Anas Raed, MD1, Amol Sharma, MD1, Shreyu Umapathy, 2, Subbaramia Sridhar, MBBS, MPH, FRCP, FRCPC, FACG3, John Erikson Yap, MD4, Humberto Sifuentes, MD5 1Augusta University, Augusta, GA; 2August Georg University, Augusta, GA; 3AUMC, Augusta, GA; 4Medical College of Georgia at Augusta University, Augusta, GA; 5Medical College of Georgia, Augusta, GA
Introduction: While the small intestine comprises the largest part of gastrointestinal (GI) tract, small intestinal cancers (SIC) are rare and only account for 5% of newly diagnosed cancer of the GI tract. The objectives of our study were to: 1. Assess the annual percent change (APC) of SIC among the US population younger and older than 50; 2. Explore the APC among these two populations by histology type, location, gender, and race.
Methods: We utilized the National Program of Cancer Registries (NPCR) and Surveillance, Epidemiology, and End Results (SEER) programs to distinguish all the cases of SIC diagnosed between 2001 & 2016. The cases of SIC were identified using the site from the ICD code for Oncology (ICD-O-3), coded as “small intestine”. The age-adjusted incidence and APC were then calculated.
Results: There were 132,876 SIC cases between 2001 & 2016, with 114,476 (86.2%) cases ≥50 years. Females 46.3%, Caucasians 81.7%, African-Americans 14.6% and Others 3.7%. A total of 26.8% were adenocarcinoma, 49.2% neuroendocrine, 14.3% lymphoma & 9.7% sarcoma. 34% cases were located in the duodenum, 10.3% were in the jejunum, 26.1% were in the ileum, 29.6% were unspecified site. An increase in the incidence rates of SIC was noted in all age groups since 2001, but was higher in the age group < 50 years with APC 2.6 (CI: 2.2-3.0). With regards to the histology, increased incidence were noted in the neuroendocrine tumors, followed by sarcoma, adenocarcinoma in that order with an APC 3.3 (CI: 2.8, 3.8), 2.3 (CI: 1.4, 3.2) & 0.7 (CI: 0.5, 0.9), respectively. On the other hand, lymphomas showed decreased incidence with APC 1.0 (CI: -1.6, -0.4). The incidence rates have increased in females more than males with APC 2.0 (CI: 1.7, 2.4) vs 1.5 (CI: 1.1, 1.8). The African-Americans have highest increased risk with APC 2.1 (CI: 1.7, 2.4), when compared to others with APC 2.0 (CI: 1.4, 2.6), or Caucasians 1.7 (CI: 1.3, 2.1). The duodenum had the highest increased rate with APC 2.8 9 (CI: 2.4, 3.1). The APC was greatest in the age group 55-59 years (2.6, [CI: 2.0, 3.1]). Among individuals < 50 years, age 40-44 years had highest increased risk with APC 3.2 (CI: 2.6, 3.8).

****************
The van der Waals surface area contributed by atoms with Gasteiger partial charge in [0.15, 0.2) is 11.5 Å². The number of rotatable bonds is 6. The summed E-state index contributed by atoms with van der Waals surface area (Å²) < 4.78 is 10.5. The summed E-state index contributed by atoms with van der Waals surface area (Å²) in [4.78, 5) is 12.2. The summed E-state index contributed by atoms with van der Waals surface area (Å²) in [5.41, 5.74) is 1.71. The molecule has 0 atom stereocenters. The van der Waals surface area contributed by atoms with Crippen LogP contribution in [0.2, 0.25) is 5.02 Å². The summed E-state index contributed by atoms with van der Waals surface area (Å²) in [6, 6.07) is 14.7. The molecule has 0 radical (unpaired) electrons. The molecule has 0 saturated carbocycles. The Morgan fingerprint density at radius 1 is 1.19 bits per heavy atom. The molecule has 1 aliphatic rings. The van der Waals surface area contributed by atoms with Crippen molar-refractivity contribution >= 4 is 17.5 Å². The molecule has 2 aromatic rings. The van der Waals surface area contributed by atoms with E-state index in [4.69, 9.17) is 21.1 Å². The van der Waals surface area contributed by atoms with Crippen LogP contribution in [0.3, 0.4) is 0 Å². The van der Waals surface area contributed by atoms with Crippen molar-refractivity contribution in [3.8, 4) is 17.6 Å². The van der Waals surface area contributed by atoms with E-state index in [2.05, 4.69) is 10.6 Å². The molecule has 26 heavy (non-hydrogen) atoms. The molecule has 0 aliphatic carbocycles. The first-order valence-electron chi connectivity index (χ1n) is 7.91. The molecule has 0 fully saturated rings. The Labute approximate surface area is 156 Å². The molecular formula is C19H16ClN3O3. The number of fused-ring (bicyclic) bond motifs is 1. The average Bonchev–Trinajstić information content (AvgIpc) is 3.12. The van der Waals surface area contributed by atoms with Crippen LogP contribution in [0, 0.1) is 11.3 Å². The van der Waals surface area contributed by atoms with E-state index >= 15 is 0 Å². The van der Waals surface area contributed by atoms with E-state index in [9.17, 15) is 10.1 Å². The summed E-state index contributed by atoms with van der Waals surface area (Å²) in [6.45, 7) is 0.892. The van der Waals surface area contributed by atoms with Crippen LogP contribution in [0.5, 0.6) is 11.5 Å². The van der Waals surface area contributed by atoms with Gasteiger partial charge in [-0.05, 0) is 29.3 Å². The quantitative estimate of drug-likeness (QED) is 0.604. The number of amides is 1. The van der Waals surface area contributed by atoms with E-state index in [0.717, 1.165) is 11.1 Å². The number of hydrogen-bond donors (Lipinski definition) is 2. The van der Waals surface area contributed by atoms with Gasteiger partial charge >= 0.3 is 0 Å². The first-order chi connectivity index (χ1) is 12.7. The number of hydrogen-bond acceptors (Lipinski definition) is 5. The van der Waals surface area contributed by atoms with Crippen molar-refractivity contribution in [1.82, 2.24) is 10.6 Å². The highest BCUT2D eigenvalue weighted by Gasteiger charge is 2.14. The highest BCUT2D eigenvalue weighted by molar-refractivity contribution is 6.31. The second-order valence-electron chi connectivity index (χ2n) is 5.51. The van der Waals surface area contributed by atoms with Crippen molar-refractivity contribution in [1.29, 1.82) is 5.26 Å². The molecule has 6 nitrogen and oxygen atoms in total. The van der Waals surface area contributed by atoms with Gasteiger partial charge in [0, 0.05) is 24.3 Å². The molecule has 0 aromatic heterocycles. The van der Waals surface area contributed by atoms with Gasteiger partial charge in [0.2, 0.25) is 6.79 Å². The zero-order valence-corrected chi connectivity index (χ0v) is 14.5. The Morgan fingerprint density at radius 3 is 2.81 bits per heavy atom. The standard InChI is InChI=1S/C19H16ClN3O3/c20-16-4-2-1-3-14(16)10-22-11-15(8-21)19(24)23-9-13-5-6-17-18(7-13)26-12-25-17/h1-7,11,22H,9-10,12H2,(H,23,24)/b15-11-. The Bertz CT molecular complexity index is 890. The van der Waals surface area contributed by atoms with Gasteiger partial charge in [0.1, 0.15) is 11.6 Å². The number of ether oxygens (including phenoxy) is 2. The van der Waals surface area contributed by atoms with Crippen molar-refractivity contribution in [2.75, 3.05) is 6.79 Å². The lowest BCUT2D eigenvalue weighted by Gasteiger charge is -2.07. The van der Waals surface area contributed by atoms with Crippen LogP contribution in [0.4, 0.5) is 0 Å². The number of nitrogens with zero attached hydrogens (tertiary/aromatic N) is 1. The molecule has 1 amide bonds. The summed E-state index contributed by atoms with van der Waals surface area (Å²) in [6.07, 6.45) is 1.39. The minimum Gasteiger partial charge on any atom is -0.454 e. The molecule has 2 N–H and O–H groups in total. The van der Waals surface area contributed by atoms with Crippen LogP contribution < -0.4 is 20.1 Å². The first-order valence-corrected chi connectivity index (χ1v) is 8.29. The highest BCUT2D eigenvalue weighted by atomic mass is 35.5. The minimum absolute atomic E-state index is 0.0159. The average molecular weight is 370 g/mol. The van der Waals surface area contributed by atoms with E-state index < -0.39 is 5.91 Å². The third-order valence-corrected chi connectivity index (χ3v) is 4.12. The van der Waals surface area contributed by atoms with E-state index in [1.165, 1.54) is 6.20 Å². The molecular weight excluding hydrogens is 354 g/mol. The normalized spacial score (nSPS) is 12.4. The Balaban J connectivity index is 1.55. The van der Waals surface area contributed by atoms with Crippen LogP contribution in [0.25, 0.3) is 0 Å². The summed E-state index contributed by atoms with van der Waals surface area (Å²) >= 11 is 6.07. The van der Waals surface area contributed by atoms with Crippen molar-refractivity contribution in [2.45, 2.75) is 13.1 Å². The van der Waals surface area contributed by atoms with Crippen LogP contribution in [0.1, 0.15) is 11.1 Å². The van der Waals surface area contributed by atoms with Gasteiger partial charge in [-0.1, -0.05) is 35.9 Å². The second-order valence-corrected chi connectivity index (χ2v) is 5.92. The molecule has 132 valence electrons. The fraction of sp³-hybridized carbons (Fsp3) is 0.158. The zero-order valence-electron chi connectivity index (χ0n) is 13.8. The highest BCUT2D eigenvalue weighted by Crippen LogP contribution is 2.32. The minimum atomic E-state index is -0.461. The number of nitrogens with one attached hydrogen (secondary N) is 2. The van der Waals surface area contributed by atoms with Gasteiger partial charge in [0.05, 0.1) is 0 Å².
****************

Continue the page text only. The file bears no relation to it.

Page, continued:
Discussion: The incidence of SIC is rapidly increasing among multiple histology types, especially in all women younger than 50 years, with highest increased rates among the African-Americans. The duodenum is the location with the highest increased rate. All attempts at intervention is required to reduce the risk of this disease.
Anas Raed indicated no relevant financial relationships.
Amol Sharma indicated no relevant financial relationships.
Shreyu Umapathy indicated no relevant financial relationships.
Subbaramia Sridhar indicated no relevant financial relationships.
John Erikson Yap indicated no relevant financial relationships.
Humberto Sifuentes indicated no relevant financial relationships.
Anas Raed, MD1, Amol Sharma, MD1, Shreyu Umapathy, 2, Subbaramia Sridhar, MBBS, MPH, FRCP, FRCPC, FACG3, John Erikson Yap, MD4, Humberto Sifuentes, MD5. P3012 - Minority and Women’s Health Disparities: Small Intestinal Cancer Updates, ACG 2021 Annual Scientific Meeting Abstracts. Las Vegas, Nevada: American College of Gastroenterology.